|“360 Degrees of Wedge Healys”–Photo art by Richard Mueller|
In conclusion, I want to stress that if you want to save 2320 Colfax and preserve the other houses in the Wedge, don’t expect City Hall or an historical society to do it for you. Property rights are held sacrosanct in this country, and owners can wreck properties on the National Register if they so choose. Case in point–the developer in Arizona who wants to demolish a house designed by Frank Lloyd Wright. Despite a firestorm of outrage and temporary stay of demolition from the City of Phoenix, the developer is still determined to take it down.
Former Zoning Task Force member Sue Bode said at the first LHENA hearing about the 2316-2320 plan, “Taking down a Healy house is like destroying one by Frank Lloyd Wright.” If you care about Healy’s legacy, if you care about the old houses of the Wedge, speak out.
|CAN PREVENT DEMOLITIONS!|
I. The Sad History of Zoning in the Wedge (Lowry Hill East)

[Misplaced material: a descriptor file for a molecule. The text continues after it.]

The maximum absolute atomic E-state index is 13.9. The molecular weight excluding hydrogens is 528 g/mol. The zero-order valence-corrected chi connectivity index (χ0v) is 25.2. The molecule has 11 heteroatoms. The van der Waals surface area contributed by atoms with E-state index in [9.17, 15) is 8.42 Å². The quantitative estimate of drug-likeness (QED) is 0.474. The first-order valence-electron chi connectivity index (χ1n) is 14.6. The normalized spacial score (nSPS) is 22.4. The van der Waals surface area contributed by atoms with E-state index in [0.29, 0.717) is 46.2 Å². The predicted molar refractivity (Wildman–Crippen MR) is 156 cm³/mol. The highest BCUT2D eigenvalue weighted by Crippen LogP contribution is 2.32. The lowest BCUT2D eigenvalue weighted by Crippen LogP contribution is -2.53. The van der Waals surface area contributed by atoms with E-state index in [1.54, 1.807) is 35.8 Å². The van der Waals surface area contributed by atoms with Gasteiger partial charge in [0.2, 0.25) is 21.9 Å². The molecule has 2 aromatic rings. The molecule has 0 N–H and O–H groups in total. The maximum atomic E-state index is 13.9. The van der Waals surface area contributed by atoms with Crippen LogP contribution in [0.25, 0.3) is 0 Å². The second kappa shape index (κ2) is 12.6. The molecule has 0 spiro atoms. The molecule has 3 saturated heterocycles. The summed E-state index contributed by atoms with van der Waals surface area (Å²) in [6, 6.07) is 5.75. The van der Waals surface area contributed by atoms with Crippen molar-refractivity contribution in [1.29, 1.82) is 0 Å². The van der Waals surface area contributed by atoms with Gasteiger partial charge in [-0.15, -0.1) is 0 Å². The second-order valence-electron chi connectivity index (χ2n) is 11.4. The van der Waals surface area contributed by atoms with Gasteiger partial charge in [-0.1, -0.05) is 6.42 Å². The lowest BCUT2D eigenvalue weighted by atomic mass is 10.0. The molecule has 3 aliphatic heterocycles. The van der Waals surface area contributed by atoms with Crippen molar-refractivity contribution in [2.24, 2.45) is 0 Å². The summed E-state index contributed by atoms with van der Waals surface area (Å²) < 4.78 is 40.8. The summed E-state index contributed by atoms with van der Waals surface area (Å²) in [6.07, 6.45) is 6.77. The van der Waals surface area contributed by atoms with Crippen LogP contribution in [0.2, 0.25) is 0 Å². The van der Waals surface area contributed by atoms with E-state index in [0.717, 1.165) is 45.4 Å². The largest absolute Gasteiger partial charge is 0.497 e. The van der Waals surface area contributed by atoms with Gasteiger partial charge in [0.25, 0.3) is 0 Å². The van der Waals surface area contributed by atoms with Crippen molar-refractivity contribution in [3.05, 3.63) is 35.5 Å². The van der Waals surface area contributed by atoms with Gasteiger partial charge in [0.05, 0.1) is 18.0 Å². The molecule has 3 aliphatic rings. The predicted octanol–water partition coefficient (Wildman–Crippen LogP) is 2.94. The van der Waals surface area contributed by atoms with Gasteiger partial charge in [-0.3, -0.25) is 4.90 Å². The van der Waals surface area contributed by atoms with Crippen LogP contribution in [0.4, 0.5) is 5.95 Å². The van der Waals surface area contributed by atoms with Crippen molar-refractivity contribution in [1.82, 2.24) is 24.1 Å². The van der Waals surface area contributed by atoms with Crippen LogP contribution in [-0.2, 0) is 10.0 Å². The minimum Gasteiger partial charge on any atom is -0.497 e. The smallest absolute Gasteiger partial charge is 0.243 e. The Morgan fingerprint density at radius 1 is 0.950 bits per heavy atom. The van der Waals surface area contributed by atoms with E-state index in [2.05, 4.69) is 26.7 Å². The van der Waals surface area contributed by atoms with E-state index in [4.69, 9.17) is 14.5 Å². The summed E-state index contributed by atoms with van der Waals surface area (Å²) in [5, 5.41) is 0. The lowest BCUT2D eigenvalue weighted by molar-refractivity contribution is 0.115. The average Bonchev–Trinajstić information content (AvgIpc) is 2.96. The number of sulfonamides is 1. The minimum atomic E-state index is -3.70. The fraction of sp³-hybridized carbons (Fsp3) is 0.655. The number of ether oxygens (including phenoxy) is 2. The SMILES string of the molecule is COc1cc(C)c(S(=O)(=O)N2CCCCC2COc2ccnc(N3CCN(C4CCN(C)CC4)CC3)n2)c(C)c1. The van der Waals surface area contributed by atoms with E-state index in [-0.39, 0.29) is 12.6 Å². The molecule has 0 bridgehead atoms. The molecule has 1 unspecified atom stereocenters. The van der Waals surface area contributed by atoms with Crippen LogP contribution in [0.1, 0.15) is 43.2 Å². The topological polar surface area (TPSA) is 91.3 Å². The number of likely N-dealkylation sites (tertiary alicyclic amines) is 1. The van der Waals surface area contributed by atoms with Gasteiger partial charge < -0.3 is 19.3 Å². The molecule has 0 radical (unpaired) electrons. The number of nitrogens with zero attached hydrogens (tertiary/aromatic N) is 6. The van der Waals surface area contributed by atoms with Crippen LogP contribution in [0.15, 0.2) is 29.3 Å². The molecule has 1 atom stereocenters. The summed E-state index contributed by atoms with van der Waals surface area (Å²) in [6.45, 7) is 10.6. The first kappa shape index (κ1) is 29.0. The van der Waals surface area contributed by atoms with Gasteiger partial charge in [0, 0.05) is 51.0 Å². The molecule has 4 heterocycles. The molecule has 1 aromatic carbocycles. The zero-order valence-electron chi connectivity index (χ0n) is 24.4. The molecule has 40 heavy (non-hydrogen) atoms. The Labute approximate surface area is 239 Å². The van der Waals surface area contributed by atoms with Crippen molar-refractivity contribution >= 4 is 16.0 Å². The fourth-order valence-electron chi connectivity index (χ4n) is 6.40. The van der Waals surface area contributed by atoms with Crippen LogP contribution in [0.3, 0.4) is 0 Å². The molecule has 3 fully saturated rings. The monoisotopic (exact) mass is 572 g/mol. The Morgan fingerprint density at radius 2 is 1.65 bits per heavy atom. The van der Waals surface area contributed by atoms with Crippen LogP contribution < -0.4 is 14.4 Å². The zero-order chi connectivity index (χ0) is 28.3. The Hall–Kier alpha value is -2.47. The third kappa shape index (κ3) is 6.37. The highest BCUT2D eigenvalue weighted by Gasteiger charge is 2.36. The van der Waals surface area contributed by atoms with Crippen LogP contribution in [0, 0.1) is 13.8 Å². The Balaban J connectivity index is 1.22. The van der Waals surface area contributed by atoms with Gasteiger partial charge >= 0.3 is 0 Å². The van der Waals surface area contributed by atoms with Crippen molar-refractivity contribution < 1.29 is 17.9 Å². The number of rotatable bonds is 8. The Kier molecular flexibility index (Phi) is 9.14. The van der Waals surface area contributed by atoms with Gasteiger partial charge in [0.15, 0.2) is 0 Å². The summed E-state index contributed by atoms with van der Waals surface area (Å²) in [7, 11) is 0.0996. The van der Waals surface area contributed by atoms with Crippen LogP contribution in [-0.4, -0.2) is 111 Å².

|Map of Lowry Hill East|
As followers of the Healy Facebook page know, in October, the Zoning and Planning Committee for the Lowry Hill East Neighborhood Association (LHENA) met to look at a proposal by the Lander Group to redevelop a site on the northwest corner of Colfax Avenue and 24th Street in the Wedge. The proposal, presented by Peter Keely of Collage Architects, called to wreck two extant houses, 2316 and 2320 Colfax, and erect a five-story, 48-unit apartment building. While emphasizing the “green” aspects of the proposed building, Keely also repeatedly stressed that it was considerably smaller than R-6 zoning allows.